- Ex-Pool star in job fight appeal – A former Blackpool FC star claims he was unfairly sacked after he ‘blew the whistle’ about teenagers taking drugs at the children’s home he worked at. Eamonn O’Keefe, 61, who scored 23 goals in 38 appearences for the Seasiders in the mid-1980s says 12-16-year-olds at Knowlton House in Congleton bought cannabis with pocket money awarded for doing jobs such as car washing (The Blackpool Gazette)
- Church leader and deacon husband in legal war which began with unholy row at wedding reception – A church pastor has emerged victorious from an unholy legal row with her deacon husband after their marriage made in heaven came to a bitter end. And, both sides agree, it began to unravel during the wedding reception (The Birmingham Mail)
- Female Catholic claimed bias … after female Catholic got job she wanted – An Invest NI manager who failed to get promoted has claimed that she was discriminated against because she was a woman and a Roman Catholic — despite the fact that the person who got the job was a female Catholic (News Letter)
- Prison worker claims she was passed up for training for a better position because she is black – A former manager at Lewes Prison has claimed she suffered racial and gender discrimination while working there. Marcia Thomas, from Ringmer, near Lewes, said she was passed up for training for a better position and placed on a redeployment list because she is a black woman (The Argus)
- Umpires ‘too slow’ for cricket at 65, says ECB – Cricket umpires should be forced to retire at the age of 65 because their reactions become too slow for the game, the sport’s governing body has stated. The man in charge of the England and Wales Cricket Board’s employment of match officials said it was right to dismiss two long-standing umpires, under a rule that stops them working beyond the male age of retirement (The Telegraph)
- Radio station boss ‘claimed women were best at home’, tribunal hears – A former radio station commercial director is taking the firm to an employment tribunal, claiming her boss wanted new recruits to be like her – “to be blonde, have big boobs and blue eyes” (The Yorkshire Post)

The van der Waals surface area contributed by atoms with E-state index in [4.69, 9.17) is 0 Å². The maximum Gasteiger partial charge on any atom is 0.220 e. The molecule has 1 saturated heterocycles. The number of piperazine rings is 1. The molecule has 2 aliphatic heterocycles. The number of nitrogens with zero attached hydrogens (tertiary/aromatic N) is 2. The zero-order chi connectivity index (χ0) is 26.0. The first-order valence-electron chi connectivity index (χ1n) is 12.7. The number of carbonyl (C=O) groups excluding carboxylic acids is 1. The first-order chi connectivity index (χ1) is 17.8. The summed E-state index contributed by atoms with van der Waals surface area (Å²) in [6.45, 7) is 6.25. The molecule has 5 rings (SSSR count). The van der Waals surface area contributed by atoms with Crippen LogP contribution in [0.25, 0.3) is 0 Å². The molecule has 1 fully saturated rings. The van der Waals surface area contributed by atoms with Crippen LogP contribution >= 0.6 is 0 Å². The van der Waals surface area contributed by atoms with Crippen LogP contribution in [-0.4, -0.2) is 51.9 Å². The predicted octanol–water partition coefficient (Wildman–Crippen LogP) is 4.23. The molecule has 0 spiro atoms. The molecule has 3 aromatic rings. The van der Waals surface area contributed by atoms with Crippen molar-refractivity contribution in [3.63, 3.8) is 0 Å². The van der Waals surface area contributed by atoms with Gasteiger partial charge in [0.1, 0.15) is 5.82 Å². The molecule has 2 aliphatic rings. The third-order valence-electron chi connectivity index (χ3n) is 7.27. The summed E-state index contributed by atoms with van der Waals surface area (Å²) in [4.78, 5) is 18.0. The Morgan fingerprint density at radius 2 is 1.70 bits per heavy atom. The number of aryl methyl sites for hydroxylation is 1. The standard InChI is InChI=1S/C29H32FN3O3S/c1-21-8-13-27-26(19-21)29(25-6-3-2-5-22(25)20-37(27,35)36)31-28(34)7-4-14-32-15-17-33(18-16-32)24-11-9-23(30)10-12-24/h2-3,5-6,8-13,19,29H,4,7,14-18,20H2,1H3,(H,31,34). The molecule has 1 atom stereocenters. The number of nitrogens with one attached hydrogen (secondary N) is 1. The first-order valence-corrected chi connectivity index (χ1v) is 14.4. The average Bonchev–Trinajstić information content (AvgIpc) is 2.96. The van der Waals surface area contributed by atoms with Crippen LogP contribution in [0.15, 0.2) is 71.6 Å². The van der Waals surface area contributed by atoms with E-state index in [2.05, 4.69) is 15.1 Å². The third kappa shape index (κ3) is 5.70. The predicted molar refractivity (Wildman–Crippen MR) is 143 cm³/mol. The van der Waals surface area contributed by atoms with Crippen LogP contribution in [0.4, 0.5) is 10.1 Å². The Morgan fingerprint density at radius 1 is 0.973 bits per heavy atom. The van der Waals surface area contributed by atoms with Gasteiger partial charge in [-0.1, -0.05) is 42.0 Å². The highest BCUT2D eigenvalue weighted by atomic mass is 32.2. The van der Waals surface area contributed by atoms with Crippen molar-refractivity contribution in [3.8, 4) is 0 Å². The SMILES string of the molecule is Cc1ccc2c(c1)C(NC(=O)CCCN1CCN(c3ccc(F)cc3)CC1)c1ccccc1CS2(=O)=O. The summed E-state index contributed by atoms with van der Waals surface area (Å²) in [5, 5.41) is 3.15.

- Sports Direct faces multimillion-pound claim from zero-hours contract workers – Sports Direct is facing a claim for millions of pounds from nearly 300 workers excluded from the retailer’s generous bonus scheme because they were on zero-hours contracts. The employees were excluded from a bonus scheme that paid out about £160m worth of shares to 2,000 “permanent” workers in 2013 (The Guardian)
- Embassy work rules immunity ‘incompatible’ with EU rights – UK laws which let two embassies use diplomatic immunity to block employment rights cases breached European law, the Court of Appeal has ruled. In a case brought by former workers at the Sudanese and Libyan embassies, the court said denying access to employment laws breached workers’ human rights (BBC)
- Academic can pursue ‘weak’ case – An academic has been told by judges that she can continue a legal fight with Oxford University – even though her case appeared “weak”. Cecile Deer, who was a French lecturer at Balliol College, Oxford, originally brought a discrimination claim eight years ago. An employment tribunal ruled against her three years later (The Littlehampton Gazette)
- ‘Slave labour’ maids told their Saudi diplomat boss has immunity – Two domestic workers who say they were trafficked and then treated as slaves by a Saudi diplomat and his wife have been told he is protected from a compensation claim by diplomatic immunity (The Telegraph)
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- 20/09/2017 Employment law cases in the news - 11.09.2017 to 17.09.2017
- 19/09/2017 Settlement agreements: why do employers offer them?
- 18/09/2017 Employment law stories in the news - 11.09.2017 to 17.09.2017
- 15/09/2017 Settlement agreements: what are they?
- 14/09/2017 High Court rules that suspension is not a "neutral act or default position"